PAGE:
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Recognizing rhetoric in health care policy analysis

Russell, J; Greenhalgh, T; Byrne, E; McDonnell, J; (2008) Recognizing rhetoric in health care policy analysis. J HEALTH SERV RES PO , 13 (1) 40 - 46. 10.1258/jhsrp.2007.006029.

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Abstract

Critiques of the 'naive rationalist' model of policy-making abound in the sociological and political science literature. Yet academic debate on health care policy-making continues to be couched in the dominant discourse of evidence-based medicine, whose underlying assumptions - that policies are driven by facts rather than values and these can be clearly separated; that 'evidence' is context-free, can be objectively weighed up and placed unproblematically in a 'hierarchy'; and that policy-making is essentially an exercise in decision science - have constrained both thinking and practice. In this paper, drawing on theoretical work from political science and philosophy, and innovative empirical work in the health care sector, we argue that health care is well overdue for a re-defining of what policy-making is.Policy-making is the formal struggle over ideas and values, played out by the rhetorical use of language and the enactment of social situations. While the selection, evaluation and implementation of research evidence are important in the policy-making process, they do not equate to that process. The study of argument in the construction of policy has the potential to illuminate dimensions of the process that are systematically occluded when policy-making is studied through a naive rationalist lens. In particular, a rhetorical perspective highlights the struggle over ideas, the 'naming and framing' of policy problems, the centrality of audience and the rhetorical use of language in discussion to increase the audience's adherence to particular framings and proposals. Rhetorical theory requires us to redefine what counts as 'rationality' - which must extend from what is provably true (by logic) and probably true (by Bayesian reasoning) to embrace, in addition, that which is plausibly true (i.e. can convince a reasonable audience).Future research into health care policy-making needs to move beyond the study of 'getting evidence into practice' and address the language, arguments and discourse through which policy is constructed and enacted.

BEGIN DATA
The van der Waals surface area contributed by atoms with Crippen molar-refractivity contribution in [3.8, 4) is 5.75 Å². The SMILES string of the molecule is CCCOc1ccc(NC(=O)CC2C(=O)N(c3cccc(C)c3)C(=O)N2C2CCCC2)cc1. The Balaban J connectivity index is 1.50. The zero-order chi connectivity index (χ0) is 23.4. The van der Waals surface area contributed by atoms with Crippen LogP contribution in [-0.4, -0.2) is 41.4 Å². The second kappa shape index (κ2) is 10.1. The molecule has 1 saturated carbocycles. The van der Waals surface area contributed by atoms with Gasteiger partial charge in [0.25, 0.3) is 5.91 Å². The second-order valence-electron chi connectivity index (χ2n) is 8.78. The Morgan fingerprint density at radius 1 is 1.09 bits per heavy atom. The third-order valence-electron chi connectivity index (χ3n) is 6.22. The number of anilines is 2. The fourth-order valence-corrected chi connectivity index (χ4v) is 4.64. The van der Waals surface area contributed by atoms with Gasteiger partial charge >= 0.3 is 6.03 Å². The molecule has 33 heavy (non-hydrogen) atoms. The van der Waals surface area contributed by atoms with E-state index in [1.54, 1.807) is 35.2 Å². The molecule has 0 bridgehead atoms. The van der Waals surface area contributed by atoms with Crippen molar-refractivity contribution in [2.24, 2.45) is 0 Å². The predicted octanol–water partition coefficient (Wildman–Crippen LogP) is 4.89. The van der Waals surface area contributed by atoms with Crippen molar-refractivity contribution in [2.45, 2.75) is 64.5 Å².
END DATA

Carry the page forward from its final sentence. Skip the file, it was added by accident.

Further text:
Type: Article
Title: Recognizing rhetoric in health care policy analysis
DOI: 10.1258/jhsrp.2007.006029
UCL classification: UCL > Provost and Vice Provost Offices
UCL > Provost and Vice Provost Offices > School of Life and Medical Sciences
UCL > Provost and Vice Provost Offices > School of Life and Medical Sciences > Faculty of Medical Sciences
UCL > Provost and Vice Provost Offices > School of Life and Medical Sciences > Faculty of Medical Sciences > UCL Medical School
URI: http://discovery.ucl.ac.uk/id/eprint/15451
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